Mid-century Revival

The Rock House by Sunday* Architects evokes 1960s Bangkok mid-century modern living while blending into its luscious natural surroundings


Three hours south of Bangkok, along the edge of an expansive wetland, sits a mid-century modern house. While the term ‘mid-century modern’ and a warm, tropical setting aren’t typically associated, Bangkok-based architectural design studio Sunday* Architects’ latest project is a distinctive testament to the movement. ‘In Southeast Asia, it’s rare to see mid-century design in resorts and homes; it’s not as appreciated here as it is in other parts of the world. In fact, many such homes in Bangkok’s Sukhumvit and Ekkamai areas have been knocked down to make way for new high rise condominiums or restaurants,’ explains the studio’s co-founder and director Saran Chaiyasuta. In this context, and thanks to the clients’ unconventional brief and their existing collection of mid-century objects and furnishings, the home is a delightful departure from the norm.

Sam Roi Yot, which rather evocatively means ‘the mountain with 300 peaks’, forms a striking backdrop for this three-storey loft house. The landscape is dotted with bushy wild cacti, pineapple and coconut plantations and this surrounding geography and unusually arid climate is subtly reflected in the building design. As Chaiyasuta explains, ‘the relationship between the structure and the picturesque landscape was inspired by Frank Lloyd Wright’s directive “Hill and house should live together, each the happier for the other.”’

Nevertheless, the home appears to have been plucked straight from 1960’s Bangkok, which is exactly what the owner was hoping for. With a brief based around the client’s mid-century childhood home in the Thai capital, the architects responded with a three-bedroom property that embraces elements of mid-century modern design, from natural materials with contrasting graphic patterns to vibrant colourways and selective furnishings.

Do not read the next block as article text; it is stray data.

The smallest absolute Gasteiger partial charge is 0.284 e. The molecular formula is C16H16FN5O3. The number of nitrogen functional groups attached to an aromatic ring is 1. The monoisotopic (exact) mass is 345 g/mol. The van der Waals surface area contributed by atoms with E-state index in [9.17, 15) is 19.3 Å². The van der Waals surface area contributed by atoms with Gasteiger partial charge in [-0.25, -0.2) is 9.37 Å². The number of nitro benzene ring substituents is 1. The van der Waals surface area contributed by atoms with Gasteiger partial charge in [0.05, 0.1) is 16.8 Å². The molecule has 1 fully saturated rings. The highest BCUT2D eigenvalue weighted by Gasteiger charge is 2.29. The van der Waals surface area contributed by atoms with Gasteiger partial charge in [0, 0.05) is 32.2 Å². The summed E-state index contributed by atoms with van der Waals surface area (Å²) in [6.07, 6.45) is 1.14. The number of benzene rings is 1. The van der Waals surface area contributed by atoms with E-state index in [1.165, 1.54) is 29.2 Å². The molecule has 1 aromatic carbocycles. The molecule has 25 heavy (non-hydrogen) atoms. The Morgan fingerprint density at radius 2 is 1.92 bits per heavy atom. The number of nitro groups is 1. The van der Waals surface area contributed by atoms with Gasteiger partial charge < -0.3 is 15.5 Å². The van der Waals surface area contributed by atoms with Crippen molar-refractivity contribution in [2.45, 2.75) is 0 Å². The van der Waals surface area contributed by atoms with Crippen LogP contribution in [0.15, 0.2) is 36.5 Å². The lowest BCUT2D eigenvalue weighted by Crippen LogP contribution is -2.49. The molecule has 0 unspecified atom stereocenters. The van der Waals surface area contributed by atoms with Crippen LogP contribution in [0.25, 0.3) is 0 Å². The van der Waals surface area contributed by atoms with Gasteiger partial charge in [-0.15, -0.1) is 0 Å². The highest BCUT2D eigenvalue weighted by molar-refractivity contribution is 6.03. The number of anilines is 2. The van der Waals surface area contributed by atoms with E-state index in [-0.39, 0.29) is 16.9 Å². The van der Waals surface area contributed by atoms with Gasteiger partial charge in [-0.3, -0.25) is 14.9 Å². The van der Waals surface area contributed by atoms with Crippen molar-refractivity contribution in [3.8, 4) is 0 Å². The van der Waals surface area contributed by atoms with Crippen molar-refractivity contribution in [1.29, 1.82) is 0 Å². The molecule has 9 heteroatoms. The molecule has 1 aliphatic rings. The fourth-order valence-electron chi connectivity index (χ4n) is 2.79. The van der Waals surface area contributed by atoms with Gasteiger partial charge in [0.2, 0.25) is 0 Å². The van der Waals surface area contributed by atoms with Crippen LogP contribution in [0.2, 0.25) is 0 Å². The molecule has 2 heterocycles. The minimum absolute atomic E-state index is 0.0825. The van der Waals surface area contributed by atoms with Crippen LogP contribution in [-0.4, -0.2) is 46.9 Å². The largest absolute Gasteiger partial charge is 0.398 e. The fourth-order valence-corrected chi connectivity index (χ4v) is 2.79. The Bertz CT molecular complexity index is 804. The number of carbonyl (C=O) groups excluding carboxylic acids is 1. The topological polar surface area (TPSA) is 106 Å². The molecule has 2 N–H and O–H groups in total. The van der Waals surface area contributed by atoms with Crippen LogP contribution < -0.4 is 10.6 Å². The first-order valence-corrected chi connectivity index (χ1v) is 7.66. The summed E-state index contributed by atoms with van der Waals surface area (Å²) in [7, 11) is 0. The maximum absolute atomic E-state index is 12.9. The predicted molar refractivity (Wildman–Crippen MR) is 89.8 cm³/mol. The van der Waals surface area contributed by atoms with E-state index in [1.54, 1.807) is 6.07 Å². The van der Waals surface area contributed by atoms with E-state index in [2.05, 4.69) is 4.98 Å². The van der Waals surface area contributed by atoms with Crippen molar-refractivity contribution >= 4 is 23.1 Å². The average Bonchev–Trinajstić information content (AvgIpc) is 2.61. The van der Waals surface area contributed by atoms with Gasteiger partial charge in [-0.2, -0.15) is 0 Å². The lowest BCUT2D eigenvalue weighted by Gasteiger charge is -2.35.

The focal point of the building is a rooftop clubhouse. Here, the open floor plan comprises a kitchen, bar, dining room and casual living room. The space also includes a scenic rooftop pool and deck which boast a 240-degree view of the nearby Sam Roi Yod mountain and are a striking spot to watch the migrating birds. The poolside patio furniture and outdoor shower evoke a Palm Springs-style aesthetic, while a solid wood dining table and oriental armchairs feature inside.

This Palm Springs aesthetic is continued in the home’s vibrant colourway, from the rich yellow of the stairway to the deep blue of the sofa and the red rock wall. Inexpensive, reddish-brown locally produced breeze blocks are used as walls throughout the house as well as on the south-facing exterior side of the building as protection from the sun. Terrazzo flooring, another mid-century modern signature, features throughout, while the building exterior uses a vibrant earth tone to stand out from but also echo the surrounding wetland.

The designers based their materials palette on the overarching concept of bringing the outside in. Rocks commonly used in road construction and found in the nearby area were used to build impact walls throughout the house, which also complement the owner’s active outdoor lifestyle and fondness for entertaining. The furnishings add a particularly personal touch. The zigzag railing on the staircase is a direct replica of the staircase in the owner’s childhood home, while their collection of Thai and Scandinavian furniture effortlessly blend together. Even the kitchenware and home accessories evoke a time of yesteryear.

The Rock House is a tropical ode to mid-century modern, blending childhood nostalgia with timeless and effortlessly cool design.

Text / Babette Radclyffe-Thomas
Images / Tim Pelling